Wolf, Eric R.  1971.  “Hortense Powdermaker” (obituary).  American Anthropologist 73(3):783-786.

  1. [1]This essay was written for the symposium, “Celebrating LSE’s 120th Anniversary in the Department of Anthropology,” December 11, 2015.  Thanks to Charles Stafford for ongoing friendship, support, and intellectual stimulation.  Thanks to Adam Kuper for a very helpful reading of an earlier draft of this essay, with corrections and suggestions.  Thanks to LSE archivist Sue Donnelly for pulling together the Powdermaker letters for me, and to Juli Huang for the tedious task of photographing them.
  2. [2]It turned out that I was unable to get access to the Hollywood studios; see Ortner 2010 on the access problems.   The project thus evolved into a study of the world of independent film, which styles itself as the anti-Hollywood (Ortner 2013).
  3. [3]Sydel Silverman also found letters from Powdermaker in the files of the Wenner Gren Foundation in New York City (Silverman 2007).
  4. [4]Eric Wolf’s obituary gives her birth year as 1900 (Wolf 1971).
  5. [5]Hortense Powdermaker to Raymond Firth, London, December 20, no year given, but 1927 from internal evidence.   L.S.E.  Archives.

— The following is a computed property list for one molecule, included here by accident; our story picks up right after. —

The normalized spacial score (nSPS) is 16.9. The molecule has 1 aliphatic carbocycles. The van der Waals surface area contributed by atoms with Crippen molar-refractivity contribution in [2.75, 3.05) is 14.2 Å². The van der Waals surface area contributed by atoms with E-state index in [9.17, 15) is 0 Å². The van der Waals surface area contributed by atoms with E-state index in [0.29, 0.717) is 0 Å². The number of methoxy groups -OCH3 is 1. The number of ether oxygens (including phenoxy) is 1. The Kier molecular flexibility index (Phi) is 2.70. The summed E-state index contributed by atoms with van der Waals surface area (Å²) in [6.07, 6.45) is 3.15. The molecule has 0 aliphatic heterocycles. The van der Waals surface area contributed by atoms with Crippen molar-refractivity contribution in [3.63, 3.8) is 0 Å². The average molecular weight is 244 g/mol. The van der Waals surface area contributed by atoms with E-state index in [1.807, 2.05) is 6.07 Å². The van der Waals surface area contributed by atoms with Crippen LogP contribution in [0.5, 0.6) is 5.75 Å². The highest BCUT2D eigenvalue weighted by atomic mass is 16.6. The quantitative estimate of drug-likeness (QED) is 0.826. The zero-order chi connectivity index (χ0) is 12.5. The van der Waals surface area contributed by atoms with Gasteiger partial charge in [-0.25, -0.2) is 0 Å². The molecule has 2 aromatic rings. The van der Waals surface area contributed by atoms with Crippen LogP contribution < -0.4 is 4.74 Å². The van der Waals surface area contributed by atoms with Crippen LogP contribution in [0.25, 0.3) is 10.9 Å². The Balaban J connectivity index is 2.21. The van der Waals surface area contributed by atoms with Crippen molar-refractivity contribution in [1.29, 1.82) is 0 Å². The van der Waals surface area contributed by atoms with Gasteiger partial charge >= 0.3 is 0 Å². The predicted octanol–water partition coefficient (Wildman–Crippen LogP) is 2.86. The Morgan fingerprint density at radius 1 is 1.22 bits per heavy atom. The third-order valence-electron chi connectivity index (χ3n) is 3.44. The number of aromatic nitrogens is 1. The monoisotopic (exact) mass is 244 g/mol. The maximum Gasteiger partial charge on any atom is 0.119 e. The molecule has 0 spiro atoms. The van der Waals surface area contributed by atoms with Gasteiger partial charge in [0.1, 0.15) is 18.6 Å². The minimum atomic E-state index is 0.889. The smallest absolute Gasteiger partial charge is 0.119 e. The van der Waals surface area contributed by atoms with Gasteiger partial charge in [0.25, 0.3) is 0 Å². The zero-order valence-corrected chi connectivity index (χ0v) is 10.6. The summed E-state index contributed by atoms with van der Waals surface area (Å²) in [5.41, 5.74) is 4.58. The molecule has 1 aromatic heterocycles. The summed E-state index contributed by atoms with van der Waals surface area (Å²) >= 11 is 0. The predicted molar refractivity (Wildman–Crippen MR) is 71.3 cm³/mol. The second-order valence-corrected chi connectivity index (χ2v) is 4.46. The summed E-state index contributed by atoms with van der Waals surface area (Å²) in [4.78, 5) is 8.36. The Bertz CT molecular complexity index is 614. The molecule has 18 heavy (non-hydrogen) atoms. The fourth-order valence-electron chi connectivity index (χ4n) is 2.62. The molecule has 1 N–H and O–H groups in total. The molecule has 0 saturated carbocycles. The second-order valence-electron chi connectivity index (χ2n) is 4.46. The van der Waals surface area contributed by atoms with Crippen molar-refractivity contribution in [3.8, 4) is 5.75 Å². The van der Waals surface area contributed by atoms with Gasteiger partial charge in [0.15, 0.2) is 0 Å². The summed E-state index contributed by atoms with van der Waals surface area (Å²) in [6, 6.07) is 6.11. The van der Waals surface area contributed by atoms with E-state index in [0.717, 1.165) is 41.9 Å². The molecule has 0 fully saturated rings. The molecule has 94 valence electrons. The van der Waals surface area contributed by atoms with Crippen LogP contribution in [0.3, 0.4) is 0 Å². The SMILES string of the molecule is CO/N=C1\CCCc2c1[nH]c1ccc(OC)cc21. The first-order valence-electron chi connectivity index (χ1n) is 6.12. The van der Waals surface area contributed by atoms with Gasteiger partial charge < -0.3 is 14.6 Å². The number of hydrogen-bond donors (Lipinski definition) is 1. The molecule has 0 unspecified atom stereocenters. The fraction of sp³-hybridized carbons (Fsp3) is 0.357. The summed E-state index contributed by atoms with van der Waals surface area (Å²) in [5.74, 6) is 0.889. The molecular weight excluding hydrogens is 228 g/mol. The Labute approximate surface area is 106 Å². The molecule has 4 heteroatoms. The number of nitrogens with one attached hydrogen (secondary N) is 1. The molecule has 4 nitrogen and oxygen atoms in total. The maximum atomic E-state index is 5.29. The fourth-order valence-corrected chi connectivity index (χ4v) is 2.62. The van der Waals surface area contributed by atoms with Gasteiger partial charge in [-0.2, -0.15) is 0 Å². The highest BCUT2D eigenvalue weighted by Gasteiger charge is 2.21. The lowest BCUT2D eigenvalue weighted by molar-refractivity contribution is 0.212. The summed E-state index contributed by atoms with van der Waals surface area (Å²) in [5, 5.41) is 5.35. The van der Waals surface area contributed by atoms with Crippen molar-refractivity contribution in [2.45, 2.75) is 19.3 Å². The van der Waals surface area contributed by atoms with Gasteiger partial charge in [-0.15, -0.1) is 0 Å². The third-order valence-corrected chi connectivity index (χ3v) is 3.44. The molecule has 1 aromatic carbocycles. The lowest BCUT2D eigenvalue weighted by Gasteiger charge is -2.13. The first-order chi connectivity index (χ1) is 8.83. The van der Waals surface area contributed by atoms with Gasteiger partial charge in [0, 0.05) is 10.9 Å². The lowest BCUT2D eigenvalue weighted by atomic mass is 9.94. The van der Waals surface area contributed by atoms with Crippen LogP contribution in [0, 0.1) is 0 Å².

6. [6]Hortense Powdermaker to Raymond Firth, London, dated 21 xii 1929, but almost certainly 1928 as by December 1929 she would be in the field in Lesu.  LSE archives.
  7. [7]Hortense Powdermaker to Raymond Firth, New York, Nov. 27, no year given but 1930 from internal evidence.  LSE archive.
  8. [8]Hortense Powdermaker to Bronislaw Malinowski, Village of Lessu [sic], New Ireland, 27 June ’29.  LSE Archive.
  9. [9]Hortense Powdermaker to Bronislaw Malinowski, Village of Lessu [sic], New Ireland, 27 June ’29.  LSE Archive.
  10. [10]The Rosman and Rubel article is part of a special issue on Powdermaker’s work in the Journal of Anthropological Research, Winter 1991.
  11. [11]Hortense Powdermaker to Bronislaw Malinowski, New York City, May 12, 1930.  LSE Archive.
  12. [12]Hortense Powdermaker to Raymond Firth, New Haven, Connecticut:  2. April. 1932.  LSE Archive.
  13. [13]Hortense Powdermaker to Raymond Firth, Baltimore, Maryland, 22 – May – ’30.  LSE Archive.
  14. [14]Hortense Powdermaker to Bronislaw Malinowski, New York City, May 12, 1930.  LSE Archives.
  15. [15]Carbon copy of unsigned letter to Hortense Powdermaker, no place of origin, May 23rd, 1930.  Almost certainly from Malinowski, based on internal evidence.
  16. [16]Later she would write, “Today I am critical of the Hollywood field work, more so than of any of my other field experiences…” (1966:211); she felt that her “value system… aggressively dominated the whole study” (1966:231).
  17. [17]Hortense Powdermaker to Raymond Firth, New Haven, Connecticut, Jun 14, ‘30.  LSE Archive.
  18. [18]The other faction, which included George Peter Murdock and Clark Wissler, backed funding for the sociologist John Dollard.  Dollard’s book, Caste and Class in a Southern Town (1937), was to prove more influential than Powdermaker’s.
  19. [19]On Powdermaker’s Hollywood research, and especially on the absence of attention to gender in that research, see Cherneff 1991.

Please join our mailing list to receive notification of new issues